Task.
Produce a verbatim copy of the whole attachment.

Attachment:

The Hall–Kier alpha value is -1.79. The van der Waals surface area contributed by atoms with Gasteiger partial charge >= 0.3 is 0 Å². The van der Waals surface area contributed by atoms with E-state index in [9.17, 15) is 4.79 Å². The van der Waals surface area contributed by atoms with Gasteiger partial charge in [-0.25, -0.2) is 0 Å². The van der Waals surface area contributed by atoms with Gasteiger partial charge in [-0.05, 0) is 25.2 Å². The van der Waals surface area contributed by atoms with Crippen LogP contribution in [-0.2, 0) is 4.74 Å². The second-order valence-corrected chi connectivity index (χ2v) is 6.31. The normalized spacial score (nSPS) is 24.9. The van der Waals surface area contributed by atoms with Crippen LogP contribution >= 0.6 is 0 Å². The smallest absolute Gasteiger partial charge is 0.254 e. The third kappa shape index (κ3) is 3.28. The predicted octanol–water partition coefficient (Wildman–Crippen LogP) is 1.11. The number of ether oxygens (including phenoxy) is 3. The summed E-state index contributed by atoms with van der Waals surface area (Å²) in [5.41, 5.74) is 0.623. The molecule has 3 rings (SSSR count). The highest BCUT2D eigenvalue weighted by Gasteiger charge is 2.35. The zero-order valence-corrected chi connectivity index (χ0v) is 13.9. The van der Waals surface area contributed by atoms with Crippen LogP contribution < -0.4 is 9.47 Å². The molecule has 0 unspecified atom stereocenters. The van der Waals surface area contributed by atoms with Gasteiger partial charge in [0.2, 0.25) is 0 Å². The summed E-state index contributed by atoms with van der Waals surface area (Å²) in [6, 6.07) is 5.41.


The Hall–Kier alpha value is -1.79. The van der Waals surface area contributed by atoms with Gasteiger partial charge >= 0.3 is 0 Å². The van der Waals surface area contributed by atoms with E-state index in [9.17, 15) is 4.79 Å². The van der Waals surface area contributed by atoms with Gasteiger partial charge in [-0.25, -0.2) is 0 Å². The van der Waals surface area contributed by atoms with Gasteiger partial charge in [-0.05, 0) is 25.2 Å². The van der Waals surface area contributed by atoms with Crippen LogP contribution in [-0.2, 0) is 4.74 Å². The second-order valence-corrected chi connectivity index (χ2v) is 6.31. The normalized spacial score (nSPS) is 24.9. The van der Waals surface area contributed by atoms with Crippen LogP contribution >= 0.6 is 0 Å². The smallest absolute Gasteiger partial charge is 0.254 e. The third kappa shape index (κ3) is 3.28. The predicted octanol–water partition coefficient (Wildman–Crippen LogP) is 1.11. The number of ether oxygens (including phenoxy) is 3. The summed E-state index contributed by atoms with van der Waals surface area (Å²) in [5.41, 5.74) is 0.623. The molecule has 3 rings (SSSR count). The highest BCUT2D eigenvalue weighted by Gasteiger charge is 2.35. The zero-order valence-corrected chi connectivity index (χ0v) is 13.9. The van der Waals surface area contributed by atoms with Crippen LogP contribution < -0.4 is 9.47 Å². The molecule has 0 unspecified atom stereocenters. The van der Waals surface area contributed by atoms with Gasteiger partial charge in [0.2, 0.25) is 0 Å². The summed E-state index contributed by atoms with van der Waals surface area (Å²) in [6, 6.07) is 5.41.